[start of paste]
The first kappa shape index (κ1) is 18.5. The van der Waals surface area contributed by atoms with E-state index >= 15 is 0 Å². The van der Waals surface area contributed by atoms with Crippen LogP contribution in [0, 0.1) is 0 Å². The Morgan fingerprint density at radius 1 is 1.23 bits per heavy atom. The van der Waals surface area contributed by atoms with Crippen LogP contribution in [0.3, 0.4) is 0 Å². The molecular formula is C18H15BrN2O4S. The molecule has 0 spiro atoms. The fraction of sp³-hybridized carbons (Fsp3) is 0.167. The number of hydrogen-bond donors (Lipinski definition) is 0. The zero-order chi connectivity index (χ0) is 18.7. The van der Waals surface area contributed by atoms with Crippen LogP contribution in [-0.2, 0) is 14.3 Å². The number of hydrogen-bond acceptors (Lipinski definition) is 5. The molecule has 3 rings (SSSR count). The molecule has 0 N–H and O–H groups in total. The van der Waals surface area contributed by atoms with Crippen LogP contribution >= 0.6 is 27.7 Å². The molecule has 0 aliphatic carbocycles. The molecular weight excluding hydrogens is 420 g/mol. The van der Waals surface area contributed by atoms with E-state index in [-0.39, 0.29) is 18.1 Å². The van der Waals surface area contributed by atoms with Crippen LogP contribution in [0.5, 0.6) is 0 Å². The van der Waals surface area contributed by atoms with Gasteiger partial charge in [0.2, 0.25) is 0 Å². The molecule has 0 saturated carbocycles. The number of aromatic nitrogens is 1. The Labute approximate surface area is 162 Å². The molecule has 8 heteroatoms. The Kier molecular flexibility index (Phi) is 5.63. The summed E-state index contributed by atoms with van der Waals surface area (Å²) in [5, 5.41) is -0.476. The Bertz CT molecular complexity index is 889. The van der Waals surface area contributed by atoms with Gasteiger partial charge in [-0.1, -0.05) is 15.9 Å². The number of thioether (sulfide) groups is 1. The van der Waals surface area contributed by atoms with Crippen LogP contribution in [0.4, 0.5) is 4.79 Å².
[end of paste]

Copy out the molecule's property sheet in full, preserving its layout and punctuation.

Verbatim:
The first kappa shape index (κ1) is 18.5. The van der Waals surface area contributed by atoms with E-state index >= 15 is 0 Å². The van der Waals surface area contributed by atoms with Crippen LogP contribution in [0, 0.1) is 0 Å². The Morgan fingerprint density at radius 1 is 1.23 bits per heavy atom. The van der Waals surface area contributed by atoms with Crippen LogP contribution in [0.3, 0.4) is 0 Å². The molecular formula is C18H15BrN2O4S. The molecule has 0 spiro atoms. The fraction of sp³-hybridized carbons (Fsp3) is 0.167. The number of hydrogen-bond donors (Lipinski definition) is 0. The zero-order chi connectivity index (χ0) is 18.7. The van der Waals surface area contributed by atoms with Crippen LogP contribution in [-0.2, 0) is 14.3 Å². The number of hydrogen-bond acceptors (Lipinski definition) is 5. The molecule has 3 rings (SSSR count). The molecule has 0 N–H and O–H groups in total. The van der Waals surface area contributed by atoms with Crippen LogP contribution >= 0.6 is 27.7 Å². The molecule has 0 aliphatic carbocycles. The molecular weight excluding hydrogens is 420 g/mol. The van der Waals surface area contributed by atoms with E-state index in [-0.39, 0.29) is 18.1 Å². The van der Waals surface area contributed by atoms with Crippen LogP contribution in [0.5, 0.6) is 0 Å². The van der Waals surface area contributed by atoms with Gasteiger partial charge in [0.2, 0.25) is 0 Å². The molecule has 0 saturated carbocycles. The number of aromatic nitrogens is 1. The Labute approximate surface area is 162 Å². The molecule has 8 heteroatoms. The Kier molecular flexibility index (Phi) is 5.63. The summed E-state index contributed by atoms with van der Waals surface area (Å²) in [5, 5.41) is -0.476. The Bertz CT molecular complexity index is 889. The van der Waals surface area contributed by atoms with Gasteiger partial charge in [-0.1, -0.05) is 15.9 Å². The number of thioether (sulfide) groups is 1. The van der Waals surface area contributed by atoms with Crippen LogP contribution in [0.4, 0.5) is 4.79 Å².